Cargill expands blockchain for turkeys ahead of Thanksgiving
- Cargill is expanding its blockchain-based turkey traceability program to cover metro areas in 30 states after receiving "overwhelming interest" from farmers, according to a company annoucement.
- The program launched in a pilot last year offering consumers in Texas information about the farms 60,000 Honeysuckle White-branded turkeys came from via text or the Honeysuckle White website.
- This year, the program will cover 200,000 turkeys from 70 farms, representing one-third of the turkeys sold under the Honeysuckle White brand.
Farm-to-consumer traceability is a much-discussed application for blockchain technology since the immutable record offered by distributed ledger technology can record each link in the food chain in one place — uniting a plethora of digital and paper records as food changes hands on its way to the Thanksgiving table.
Consumers are increasingly curious about where their food comes from, and the traceability offered by blockchain technology can provide that information. The technology serves as an additional layer of protection for products, reputation and customer well-being.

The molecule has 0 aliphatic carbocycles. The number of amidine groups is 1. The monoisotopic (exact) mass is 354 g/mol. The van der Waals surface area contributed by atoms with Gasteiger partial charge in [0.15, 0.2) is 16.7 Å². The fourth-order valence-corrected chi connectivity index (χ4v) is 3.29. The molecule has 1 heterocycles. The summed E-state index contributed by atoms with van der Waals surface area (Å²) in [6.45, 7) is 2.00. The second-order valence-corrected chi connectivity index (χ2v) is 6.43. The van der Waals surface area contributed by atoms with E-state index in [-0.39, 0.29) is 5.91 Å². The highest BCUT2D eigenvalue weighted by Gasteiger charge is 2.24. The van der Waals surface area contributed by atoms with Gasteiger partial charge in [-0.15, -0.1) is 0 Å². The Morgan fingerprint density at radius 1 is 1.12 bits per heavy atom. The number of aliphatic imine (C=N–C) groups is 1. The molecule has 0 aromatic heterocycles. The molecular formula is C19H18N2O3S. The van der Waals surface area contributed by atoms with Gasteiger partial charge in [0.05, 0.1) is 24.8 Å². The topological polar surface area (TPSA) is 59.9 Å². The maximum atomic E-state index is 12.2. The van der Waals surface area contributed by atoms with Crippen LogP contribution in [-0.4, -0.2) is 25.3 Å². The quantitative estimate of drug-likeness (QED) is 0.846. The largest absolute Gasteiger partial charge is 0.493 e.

Leaders in the blockchain space include IBM, which is engineering "cryptographic anchors" to embed in everyday objects. The technology is expected to one day augment blockchain and reduce product fraud or interference along the supply chain.
Though the "winning" blockchain platform is yet to hit the market, many companies in the food industry are willing to make the investment to avoid food-related health issues.
In a recent survey conducted by the Label Insight and the Food Marketing Institute, 75% of consumers said they would switch to a brand that provides more in-depth product information beyond what's provided on the physical label. In 2016 that number was 39%.
Walmart is using blockchain to trace problematic lettuces, for example. Traceability for the purpose of determining the origin of foodborne illness is perhaps the most prominent application of the technology in the food system.
Cargill names interest from farmers as a major motivator for expanding the program, and it's no wonder since other parts of the supply chain have learned the hard way that blockchain initiatives can only be effective if all of the relevant players are on board.
Blockchain can also help companies from a branding and marketing perspective. Starbucks is using the technology to ensure the integrity and sustainability of its coffee beans.